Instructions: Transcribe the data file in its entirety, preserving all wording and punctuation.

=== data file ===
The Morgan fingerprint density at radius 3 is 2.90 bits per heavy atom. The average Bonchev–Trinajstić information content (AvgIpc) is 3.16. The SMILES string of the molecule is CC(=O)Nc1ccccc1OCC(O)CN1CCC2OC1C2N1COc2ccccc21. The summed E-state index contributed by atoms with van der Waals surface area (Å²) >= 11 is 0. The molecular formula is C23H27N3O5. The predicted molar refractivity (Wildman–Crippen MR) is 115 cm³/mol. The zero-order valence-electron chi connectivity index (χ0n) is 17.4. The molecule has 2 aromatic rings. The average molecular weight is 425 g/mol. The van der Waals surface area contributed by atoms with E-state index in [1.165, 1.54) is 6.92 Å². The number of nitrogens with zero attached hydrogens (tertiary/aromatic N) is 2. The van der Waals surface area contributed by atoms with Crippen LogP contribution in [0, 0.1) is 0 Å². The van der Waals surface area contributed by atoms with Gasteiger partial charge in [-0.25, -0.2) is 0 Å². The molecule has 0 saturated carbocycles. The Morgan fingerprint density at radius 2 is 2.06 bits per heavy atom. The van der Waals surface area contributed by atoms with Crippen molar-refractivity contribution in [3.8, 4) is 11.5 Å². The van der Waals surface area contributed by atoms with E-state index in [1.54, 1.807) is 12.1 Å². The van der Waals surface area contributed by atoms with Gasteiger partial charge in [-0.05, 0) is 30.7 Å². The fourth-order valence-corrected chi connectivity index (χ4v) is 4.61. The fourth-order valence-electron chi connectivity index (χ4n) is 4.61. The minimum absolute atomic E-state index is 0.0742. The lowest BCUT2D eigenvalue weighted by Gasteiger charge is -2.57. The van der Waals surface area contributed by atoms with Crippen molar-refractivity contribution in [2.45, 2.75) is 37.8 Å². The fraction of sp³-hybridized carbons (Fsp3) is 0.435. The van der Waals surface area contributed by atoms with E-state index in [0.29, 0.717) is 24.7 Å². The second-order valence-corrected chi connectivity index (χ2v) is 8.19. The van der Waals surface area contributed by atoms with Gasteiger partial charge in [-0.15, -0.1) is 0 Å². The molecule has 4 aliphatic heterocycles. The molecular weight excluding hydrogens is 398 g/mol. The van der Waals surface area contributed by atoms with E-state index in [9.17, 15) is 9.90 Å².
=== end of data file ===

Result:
The Morgan fingerprint density at radius 3 is 2.90 bits per heavy atom. The average Bonchev–Trinajstić information content (AvgIpc) is 3.16. The SMILES string of the molecule is CC(=O)Nc1ccccc1OCC(O)CN1CCC2OC1C2N1COc2ccccc21. The summed E-state index contributed by atoms with van der Waals surface area (Å²) >= 11 is 0. The molecular formula is C23H27N3O5. The predicted molar refractivity (Wildman–Crippen MR) is 115 cm³/mol. The zero-order valence-electron chi connectivity index (χ0n) is 17.4. The molecule has 2 aromatic rings. The average molecular weight is 425 g/mol. The van der Waals surface area contributed by atoms with E-state index in [1.165, 1.54) is 6.92 Å². The number of nitrogens with zero attached hydrogens (tertiary/aromatic N) is 2. The van der Waals surface area contributed by atoms with Crippen LogP contribution in [0, 0.1) is 0 Å². The van der Waals surface area contributed by atoms with Gasteiger partial charge in [-0.25, -0.2) is 0 Å². The molecule has 0 saturated carbocycles. The Morgan fingerprint density at radius 2 is 2.06 bits per heavy atom. The van der Waals surface area contributed by atoms with Crippen molar-refractivity contribution in [3.8, 4) is 11.5 Å². The van der Waals surface area contributed by atoms with E-state index in [1.54, 1.807) is 12.1 Å². The van der Waals surface area contributed by atoms with Gasteiger partial charge in [-0.05, 0) is 30.7 Å². The fourth-order valence-corrected chi connectivity index (χ4v) is 4.61. The fourth-order valence-electron chi connectivity index (χ4n) is 4.61. The minimum absolute atomic E-state index is 0.0742. The lowest BCUT2D eigenvalue weighted by Gasteiger charge is -2.57. The van der Waals surface area contributed by atoms with Crippen molar-refractivity contribution in [2.45, 2.75) is 37.8 Å². The fraction of sp³-hybridized carbons (Fsp3) is 0.435. The van der Waals surface area contributed by atoms with E-state index in [0.29, 0.717) is 24.7 Å². The second-order valence-corrected chi connectivity index (χ2v) is 8.19. The van der Waals surface area contributed by atoms with Gasteiger partial charge in [-0.15, -0.1) is 0 Å². The molecule has 4 aliphatic heterocycles. The molecular weight excluding hydrogens is 398 g/mol. The van der Waals surface area contributed by atoms with E-state index in [9.17, 15) is 9.90 Å².